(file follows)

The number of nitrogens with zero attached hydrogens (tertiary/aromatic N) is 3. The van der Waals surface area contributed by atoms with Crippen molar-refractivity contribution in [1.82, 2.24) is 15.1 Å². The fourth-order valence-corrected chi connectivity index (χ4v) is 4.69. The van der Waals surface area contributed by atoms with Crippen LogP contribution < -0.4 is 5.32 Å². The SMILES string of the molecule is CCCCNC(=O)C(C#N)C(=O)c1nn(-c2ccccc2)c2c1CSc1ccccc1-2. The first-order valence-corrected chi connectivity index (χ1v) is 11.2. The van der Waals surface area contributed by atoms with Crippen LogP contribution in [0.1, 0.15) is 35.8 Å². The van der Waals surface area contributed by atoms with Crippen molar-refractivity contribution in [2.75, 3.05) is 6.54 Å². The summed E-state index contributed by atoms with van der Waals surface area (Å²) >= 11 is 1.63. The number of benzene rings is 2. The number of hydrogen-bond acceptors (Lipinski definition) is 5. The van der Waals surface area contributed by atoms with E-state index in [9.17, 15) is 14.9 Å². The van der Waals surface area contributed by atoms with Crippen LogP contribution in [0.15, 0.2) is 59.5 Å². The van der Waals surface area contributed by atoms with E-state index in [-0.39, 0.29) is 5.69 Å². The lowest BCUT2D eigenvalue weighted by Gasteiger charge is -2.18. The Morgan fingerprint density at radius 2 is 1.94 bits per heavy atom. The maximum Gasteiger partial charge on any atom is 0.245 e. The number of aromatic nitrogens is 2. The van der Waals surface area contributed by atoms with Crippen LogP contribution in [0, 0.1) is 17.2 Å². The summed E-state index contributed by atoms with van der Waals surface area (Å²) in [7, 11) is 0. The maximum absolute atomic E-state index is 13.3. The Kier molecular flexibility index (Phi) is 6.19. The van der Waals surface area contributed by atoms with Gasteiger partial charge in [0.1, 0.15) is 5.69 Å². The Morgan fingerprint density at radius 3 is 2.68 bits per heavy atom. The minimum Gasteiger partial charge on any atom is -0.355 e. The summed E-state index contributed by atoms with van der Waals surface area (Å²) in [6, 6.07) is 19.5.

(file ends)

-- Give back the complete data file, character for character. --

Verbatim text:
The number of nitrogens with zero attached hydrogens (tertiary/aromatic N) is 3. The van der Waals surface area contributed by atoms with Crippen molar-refractivity contribution in [1.82, 2.24) is 15.1 Å². The fourth-order valence-corrected chi connectivity index (χ4v) is 4.69. The van der Waals surface area contributed by atoms with Crippen LogP contribution < -0.4 is 5.32 Å². The SMILES string of the molecule is CCCCNC(=O)C(C#N)C(=O)c1nn(-c2ccccc2)c2c1CSc1ccccc1-2. The first-order valence-corrected chi connectivity index (χ1v) is 11.2. The van der Waals surface area contributed by atoms with Crippen LogP contribution in [0.1, 0.15) is 35.8 Å². The van der Waals surface area contributed by atoms with Crippen molar-refractivity contribution in [2.75, 3.05) is 6.54 Å². The summed E-state index contributed by atoms with van der Waals surface area (Å²) >= 11 is 1.63. The number of benzene rings is 2. The number of hydrogen-bond acceptors (Lipinski definition) is 5. The van der Waals surface area contributed by atoms with E-state index in [9.17, 15) is 14.9 Å². The van der Waals surface area contributed by atoms with Crippen LogP contribution in [0.15, 0.2) is 59.5 Å². The van der Waals surface area contributed by atoms with E-state index in [-0.39, 0.29) is 5.69 Å². The lowest BCUT2D eigenvalue weighted by Gasteiger charge is -2.18. The Morgan fingerprint density at radius 2 is 1.94 bits per heavy atom. The maximum Gasteiger partial charge on any atom is 0.245 e. The number of aromatic nitrogens is 2. The van der Waals surface area contributed by atoms with Crippen LogP contribution in [0, 0.1) is 17.2 Å². The summed E-state index contributed by atoms with van der Waals surface area (Å²) in [7, 11) is 0. The maximum absolute atomic E-state index is 13.3. The Kier molecular flexibility index (Phi) is 6.19. The van der Waals surface area contributed by atoms with Gasteiger partial charge in [0.1, 0.15) is 5.69 Å². The Morgan fingerprint density at radius 3 is 2.68 bits per heavy atom. The minimum Gasteiger partial charge on any atom is -0.355 e. The summed E-state index contributed by atoms with van der Waals surface area (Å²) in [6, 6.07) is 19.5.